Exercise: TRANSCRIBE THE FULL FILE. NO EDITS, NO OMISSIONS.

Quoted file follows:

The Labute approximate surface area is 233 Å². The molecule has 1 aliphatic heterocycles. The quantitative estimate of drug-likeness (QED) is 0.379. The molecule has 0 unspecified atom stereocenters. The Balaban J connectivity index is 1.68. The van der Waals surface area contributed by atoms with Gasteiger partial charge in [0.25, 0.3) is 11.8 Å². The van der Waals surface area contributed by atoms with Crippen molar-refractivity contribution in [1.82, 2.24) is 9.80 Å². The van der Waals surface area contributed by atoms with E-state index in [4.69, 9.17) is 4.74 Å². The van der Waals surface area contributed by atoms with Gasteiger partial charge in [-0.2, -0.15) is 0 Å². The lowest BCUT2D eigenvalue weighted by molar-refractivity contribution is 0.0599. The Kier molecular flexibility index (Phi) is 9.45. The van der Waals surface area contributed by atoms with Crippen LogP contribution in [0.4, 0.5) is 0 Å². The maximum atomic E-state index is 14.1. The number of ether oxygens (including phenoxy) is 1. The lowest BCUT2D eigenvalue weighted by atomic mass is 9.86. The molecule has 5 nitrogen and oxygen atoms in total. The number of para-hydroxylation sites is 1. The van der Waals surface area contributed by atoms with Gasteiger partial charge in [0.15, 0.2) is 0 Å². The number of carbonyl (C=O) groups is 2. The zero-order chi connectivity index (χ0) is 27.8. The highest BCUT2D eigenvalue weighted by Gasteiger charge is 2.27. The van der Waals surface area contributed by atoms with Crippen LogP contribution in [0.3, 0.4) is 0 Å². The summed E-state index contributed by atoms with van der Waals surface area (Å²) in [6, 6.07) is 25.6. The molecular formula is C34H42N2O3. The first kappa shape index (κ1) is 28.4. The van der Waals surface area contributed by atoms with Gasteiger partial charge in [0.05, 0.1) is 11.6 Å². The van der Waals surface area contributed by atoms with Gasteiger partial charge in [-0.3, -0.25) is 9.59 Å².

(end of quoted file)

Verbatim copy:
The Labute approximate surface area is 233 Å². The molecule has 1 aliphatic heterocycles. The quantitative estimate of drug-likeness (QED) is 0.379. The molecule has 0 unspecified atom stereocenters. The Balaban J connectivity index is 1.68. The van der Waals surface area contributed by atoms with Gasteiger partial charge in [0.25, 0.3) is 11.8 Å². The van der Waals surface area contributed by atoms with Crippen molar-refractivity contribution in [1.82, 2.24) is 9.80 Å². The van der Waals surface area contributed by atoms with E-state index in [4.69, 9.17) is 4.74 Å². The van der Waals surface area contributed by atoms with Gasteiger partial charge in [-0.2, -0.15) is 0 Å². The lowest BCUT2D eigenvalue weighted by molar-refractivity contribution is 0.0599. The Kier molecular flexibility index (Phi) is 9.45. The van der Waals surface area contributed by atoms with Crippen LogP contribution in [0.4, 0.5) is 0 Å². The maximum atomic E-state index is 14.1. The number of ether oxygens (including phenoxy) is 1. The lowest BCUT2D eigenvalue weighted by atomic mass is 9.86. The molecule has 5 nitrogen and oxygen atoms in total. The number of para-hydroxylation sites is 1. The van der Waals surface area contributed by atoms with Gasteiger partial charge in [0.15, 0.2) is 0 Å². The number of carbonyl (C=O) groups is 2. The zero-order chi connectivity index (χ0) is 27.8. The highest BCUT2D eigenvalue weighted by Gasteiger charge is 2.27. The van der Waals surface area contributed by atoms with Crippen LogP contribution in [0.3, 0.4) is 0 Å². The summed E-state index contributed by atoms with van der Waals surface area (Å²) in [6, 6.07) is 25.6. The molecular formula is C34H42N2O3. The first kappa shape index (κ1) is 28.4. The van der Waals surface area contributed by atoms with Gasteiger partial charge in [0.05, 0.1) is 11.6 Å². The van der Waals surface area contributed by atoms with Gasteiger partial charge in [-0.3, -0.25) is 9.59 Å².